Volume 46 (2009) / Issue 2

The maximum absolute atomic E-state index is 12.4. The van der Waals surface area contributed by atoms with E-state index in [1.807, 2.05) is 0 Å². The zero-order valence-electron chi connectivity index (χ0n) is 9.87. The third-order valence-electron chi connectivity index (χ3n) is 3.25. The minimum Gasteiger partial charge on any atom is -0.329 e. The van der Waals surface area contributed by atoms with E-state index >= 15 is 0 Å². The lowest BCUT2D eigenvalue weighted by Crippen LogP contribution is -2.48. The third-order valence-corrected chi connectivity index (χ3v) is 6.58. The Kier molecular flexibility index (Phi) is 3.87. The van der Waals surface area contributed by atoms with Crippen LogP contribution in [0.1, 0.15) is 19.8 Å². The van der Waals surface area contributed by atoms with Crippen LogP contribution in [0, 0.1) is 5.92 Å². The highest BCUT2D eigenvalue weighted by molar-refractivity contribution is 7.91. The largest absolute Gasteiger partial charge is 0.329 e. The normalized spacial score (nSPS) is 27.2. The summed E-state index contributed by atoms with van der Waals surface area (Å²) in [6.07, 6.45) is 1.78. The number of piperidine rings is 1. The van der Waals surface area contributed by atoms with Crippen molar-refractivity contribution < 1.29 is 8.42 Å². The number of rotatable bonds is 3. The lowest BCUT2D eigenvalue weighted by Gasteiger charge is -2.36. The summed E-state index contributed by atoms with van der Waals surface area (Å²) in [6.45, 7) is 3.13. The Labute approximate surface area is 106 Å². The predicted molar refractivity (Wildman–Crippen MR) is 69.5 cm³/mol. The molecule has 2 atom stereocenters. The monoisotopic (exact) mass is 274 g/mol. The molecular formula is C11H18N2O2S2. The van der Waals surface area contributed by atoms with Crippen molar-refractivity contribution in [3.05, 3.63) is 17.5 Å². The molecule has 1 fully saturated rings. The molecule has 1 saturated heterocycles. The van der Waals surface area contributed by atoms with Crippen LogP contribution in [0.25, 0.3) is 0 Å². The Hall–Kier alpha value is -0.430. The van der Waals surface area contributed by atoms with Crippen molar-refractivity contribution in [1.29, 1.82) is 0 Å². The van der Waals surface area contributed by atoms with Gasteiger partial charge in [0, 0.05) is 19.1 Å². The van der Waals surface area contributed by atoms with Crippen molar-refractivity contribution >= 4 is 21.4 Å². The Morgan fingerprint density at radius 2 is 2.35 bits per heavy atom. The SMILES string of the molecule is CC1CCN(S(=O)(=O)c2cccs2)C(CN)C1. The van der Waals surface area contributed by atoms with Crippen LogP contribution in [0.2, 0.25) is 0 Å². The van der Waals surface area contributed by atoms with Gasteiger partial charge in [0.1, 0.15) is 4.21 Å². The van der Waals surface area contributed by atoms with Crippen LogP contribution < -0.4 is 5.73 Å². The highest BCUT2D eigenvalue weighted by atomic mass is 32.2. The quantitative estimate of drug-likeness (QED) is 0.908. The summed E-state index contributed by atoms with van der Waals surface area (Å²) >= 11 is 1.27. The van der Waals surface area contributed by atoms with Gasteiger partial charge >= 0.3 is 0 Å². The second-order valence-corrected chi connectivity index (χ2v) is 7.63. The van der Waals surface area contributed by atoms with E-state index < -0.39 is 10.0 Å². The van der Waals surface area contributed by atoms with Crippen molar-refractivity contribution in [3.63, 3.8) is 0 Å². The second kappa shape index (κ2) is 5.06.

Recent developments have highlighted the complexity and potential for conflict in the relationship between bilateral investment treaties (BITs) and EC law. This article attempts to explore the intersection between these two norms. Its first part examines the division of powers between the EC and the Member States with regard to the conclusion of such treaties, both under the regime which would be introduced by the Lisbon Treaty and the present legal framework for external relations. The second part looks at the relationship between these agreements and the internal law of the EC. It seeks to identify those types of EC law provisions which, at least potentially, interfere with specific investment protection guarantees typically contained in bilateral investment treaties, and it then suggests rules for the resolution of such conflicts. In this regard a distinction between Member State BITs with third countries (which are considered to prevail over conflicting EC law), and BITs concluded between two Member States (which, both under relevant EC law and International Law principles, are subject to the supremacy of EC law) is made.
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